Banfield and Lanús are two more clubs in the south of Buenos Aires province. They lie 10th and 25th respectively in the Superliga and play out a rivalry that began to increase in intensity during the ‘90s. Lanús reached the final of last year’s Copa Libertadores, losing out to Brazilian side Grêmio who claimed their third title. One below Lanús are Argentinos Juniors, who sit rock bottom. Diego Maradona’s first club are based in the La Paternal neighbourhood in the centre of the autonomous city. Curiously, Buenos Aires is paired with the Italian city of Naples, home of his beloved Napoli.
Estudiantes and Gimnasia is yet another rivalry with both from La Plata in Buenos Aires Province. They currently sit 13th and 16th respectively in the top flight. Juan Sebastián Verón is the chairman of Estudiantes. Vélez Sarsfield make up the 12 top-flight teams from Buenos Aires and they are based in Liners. Currently 9th in the league, they are managed by another former Manchester United player in Gabriel Heinze. The influence of Buenos Aires carries on through the divisions including Chacarita Juniors, Ferro Carril Oeste and Nueva Chicago in the Primera B Nacional, while All Boys are a third division side based in the capital.
The pedigree and scope of Buenos Aires as a footballing city is vast. While other world cities play host to unique derbies and have dominated competitions over shorter time periods, very few if any other cities can match Buenos Aires for the sheer output of teams and success they have had over several eras. If we return to looking at the Copa Libertadores, there have been 58 iterations of the competition (not including this year) since it’s inception in 1960. Teams from Greater Buenos Aires have won on 24 occasions, a success rate of 41.4%. If we include teams from Buenos Aires finishing as runners-up, the ‘finalist rate’ is 60.3%. The population of South America is estimated to be 422 million. However, summing the populations of the associations who qualify for the tournament, which includes Mexico, the total population is 550 million. Buenos Aires contributes a paltry 2.5% of that population. Clearly, something special must be happening on the training pitches, on the hard courts and in the dusty cages of this metropolis. Amongst the young porteños, the next Alfredo, Diego and Sergio wander.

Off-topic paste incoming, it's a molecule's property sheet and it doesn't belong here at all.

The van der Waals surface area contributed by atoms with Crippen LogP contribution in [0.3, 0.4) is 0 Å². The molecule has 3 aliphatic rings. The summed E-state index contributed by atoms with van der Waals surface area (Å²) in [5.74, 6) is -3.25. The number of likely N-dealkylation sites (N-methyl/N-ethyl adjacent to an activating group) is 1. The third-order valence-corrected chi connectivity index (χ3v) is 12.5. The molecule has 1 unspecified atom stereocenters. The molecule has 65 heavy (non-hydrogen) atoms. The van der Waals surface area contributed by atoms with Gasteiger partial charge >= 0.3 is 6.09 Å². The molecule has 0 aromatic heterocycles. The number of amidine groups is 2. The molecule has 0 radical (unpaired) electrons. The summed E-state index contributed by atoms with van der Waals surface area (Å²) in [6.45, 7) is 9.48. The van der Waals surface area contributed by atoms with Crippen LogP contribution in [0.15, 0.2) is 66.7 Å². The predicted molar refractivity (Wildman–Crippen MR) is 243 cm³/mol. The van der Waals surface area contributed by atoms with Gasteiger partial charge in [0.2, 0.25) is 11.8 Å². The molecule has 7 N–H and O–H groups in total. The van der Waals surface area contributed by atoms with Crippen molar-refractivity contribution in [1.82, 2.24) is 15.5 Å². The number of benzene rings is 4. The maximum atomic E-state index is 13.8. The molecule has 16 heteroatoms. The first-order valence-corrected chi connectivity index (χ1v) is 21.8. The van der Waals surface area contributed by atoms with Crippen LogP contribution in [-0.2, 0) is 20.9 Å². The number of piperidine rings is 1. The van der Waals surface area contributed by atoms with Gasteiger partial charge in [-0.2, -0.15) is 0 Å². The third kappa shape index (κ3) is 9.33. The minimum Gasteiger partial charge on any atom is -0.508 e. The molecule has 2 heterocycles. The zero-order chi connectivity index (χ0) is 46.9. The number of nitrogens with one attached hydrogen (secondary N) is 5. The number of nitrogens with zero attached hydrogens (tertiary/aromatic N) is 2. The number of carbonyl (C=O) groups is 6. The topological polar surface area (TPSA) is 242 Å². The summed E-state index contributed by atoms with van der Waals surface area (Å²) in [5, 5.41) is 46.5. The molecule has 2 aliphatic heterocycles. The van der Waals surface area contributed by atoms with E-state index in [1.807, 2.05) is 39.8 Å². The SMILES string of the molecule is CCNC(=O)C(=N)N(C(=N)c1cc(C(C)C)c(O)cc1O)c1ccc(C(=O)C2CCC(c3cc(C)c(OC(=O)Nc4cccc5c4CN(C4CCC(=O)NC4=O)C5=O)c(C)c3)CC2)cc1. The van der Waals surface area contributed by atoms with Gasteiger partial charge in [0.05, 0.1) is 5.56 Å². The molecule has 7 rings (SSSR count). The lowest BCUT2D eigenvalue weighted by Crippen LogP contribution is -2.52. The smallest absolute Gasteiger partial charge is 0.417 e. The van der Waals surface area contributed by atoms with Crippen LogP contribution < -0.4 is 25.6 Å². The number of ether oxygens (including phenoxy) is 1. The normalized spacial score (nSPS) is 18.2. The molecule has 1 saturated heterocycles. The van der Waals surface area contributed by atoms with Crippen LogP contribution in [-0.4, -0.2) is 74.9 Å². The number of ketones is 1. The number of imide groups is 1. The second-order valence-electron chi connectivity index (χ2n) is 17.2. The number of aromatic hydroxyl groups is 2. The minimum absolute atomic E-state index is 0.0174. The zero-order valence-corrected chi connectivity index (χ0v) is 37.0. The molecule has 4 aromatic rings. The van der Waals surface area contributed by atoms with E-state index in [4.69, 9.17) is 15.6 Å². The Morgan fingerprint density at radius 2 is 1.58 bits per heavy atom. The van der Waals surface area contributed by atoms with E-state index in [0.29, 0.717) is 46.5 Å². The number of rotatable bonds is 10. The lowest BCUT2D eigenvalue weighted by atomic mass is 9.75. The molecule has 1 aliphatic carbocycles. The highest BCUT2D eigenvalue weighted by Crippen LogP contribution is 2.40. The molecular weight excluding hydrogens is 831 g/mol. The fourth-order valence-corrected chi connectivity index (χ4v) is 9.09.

So, whenever you’re in Buenos Aires or Argentina for that matter, and you hear De qué cuadro sos? – What team do you support? Remember it’s not all about Boca and River.